An extraordinary increase in the use of video and audio conferencing is one of the many impacts of COVID-19.
In addition to the tragic personal toll and loss of lives, we all know COVID-19 brought comprehensive corporate impacts which are being felt globally across all sectors. The technology realm is no exception. Consider the changes we’ve seen in the use of the internet to communicate. With many people self-quarantined for weeks or months, many countries imposing isolation orders, and so many individuals working from home, millions of people who had never used VoIP or video conferencing before suddenly have a huge need for ways to connect with others in new ways.
How have the major VoIP service providers reacted to the huge demands created by the Coronavirus pandemic?
The VoIP service provider, Zoom, has become the early champion. Zoom use jumped from 10 million daily users in December to above 200 million in March. It has become the defining app of the coronavirus era.
Zoom owes it huge popularity to its straightforward interface. The app is easy to learn and it’s super user-friendly even for people who are uncomfortable with technology. The Zoom app allows people to connect with others for almost any purpose, whether it’s working remotely, joining a fitness class, completing online education, or keeping in touch with family and friends – all while adhering to social distancing norms.
But as Zoom use soared, people started looking at the security and privacy features of the app, learning that the app wasn’t as safe as claimed by the company. The calls were not entirely end-to-end encrypted, and data was leaked over to Facebook. Although the company promised fixes as soon as possible, some companies instructed staff to move to substitutes.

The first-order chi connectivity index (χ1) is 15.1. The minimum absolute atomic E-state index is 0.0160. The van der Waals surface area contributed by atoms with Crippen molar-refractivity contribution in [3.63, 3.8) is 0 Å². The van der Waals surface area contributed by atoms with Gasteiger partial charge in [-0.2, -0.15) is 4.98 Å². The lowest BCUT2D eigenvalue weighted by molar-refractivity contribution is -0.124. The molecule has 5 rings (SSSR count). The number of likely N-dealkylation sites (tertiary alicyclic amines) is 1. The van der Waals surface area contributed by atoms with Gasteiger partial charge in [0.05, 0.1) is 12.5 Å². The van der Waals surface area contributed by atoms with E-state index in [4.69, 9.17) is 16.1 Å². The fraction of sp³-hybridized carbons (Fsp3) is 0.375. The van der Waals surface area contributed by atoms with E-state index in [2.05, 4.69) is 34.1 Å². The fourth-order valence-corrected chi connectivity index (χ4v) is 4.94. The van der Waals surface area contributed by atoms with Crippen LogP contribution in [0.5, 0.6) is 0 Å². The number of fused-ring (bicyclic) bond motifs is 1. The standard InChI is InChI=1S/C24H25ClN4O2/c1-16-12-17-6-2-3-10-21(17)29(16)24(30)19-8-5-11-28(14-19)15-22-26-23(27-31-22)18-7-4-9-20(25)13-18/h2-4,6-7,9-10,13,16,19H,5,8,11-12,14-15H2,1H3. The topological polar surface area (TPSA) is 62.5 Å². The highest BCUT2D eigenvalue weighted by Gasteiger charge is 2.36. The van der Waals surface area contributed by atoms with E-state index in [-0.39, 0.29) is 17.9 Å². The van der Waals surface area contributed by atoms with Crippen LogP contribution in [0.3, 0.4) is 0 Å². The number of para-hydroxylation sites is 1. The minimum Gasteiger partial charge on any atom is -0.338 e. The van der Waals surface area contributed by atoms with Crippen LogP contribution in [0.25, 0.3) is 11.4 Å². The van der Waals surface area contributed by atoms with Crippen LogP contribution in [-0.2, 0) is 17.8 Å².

Google Meets by Google, with Hangouts video conferencing app for G Suite subscribers, offers one alternative that is giving tough competition to Zoom. Folks preferring Google Meets will get some new features in a couple of weeks. Javier Soltero, VP of Google informed Reuters that Meet will soon be united with Gmail to make it easier for users to join calls. The app will be revamped with a new layout that will allow up to 16 call participants at once like Zoom. Also, some background noise will be filtered out, including slamming doors and keyboard clicks. Meet will also deliver better video quality improvements suitable for low-lit environments. And these upgrades will not cost a single extra penny!
Also, Microsoft Teams saw extraordinary demand from a new remote global workforce. This helped Teams to get more traction in the consumer sphere, helping Microsoft to expand the scope of Teams to target a larger consumer base.
Finally, people all over the world began turning to WhatsApp video call and voice calls more than ever before as people were isolated from their family and friends. Facebook-owned WhatsApp saw a 40% increase in usage that grew from an initial 27% bump in the earlier days of the COVID-19 pandemic to 41% in the mid-phase. For some of the countries which are in the later phase of the pandemic, WhatsApp usage has increased by 51%. And last month Facebook revealed that video and voice calling in WhatsApp and Messenger have more than doubled in a few markets.
So, it’s quite clear that VoIP service providers have largely benefitted from the current pandemic condition. For personal social interactions and for work, people are adopting these tools at an incredible rate. A myriad of consumer apps are helping people connect across the globe and the usage of all the key social networking apps has grown.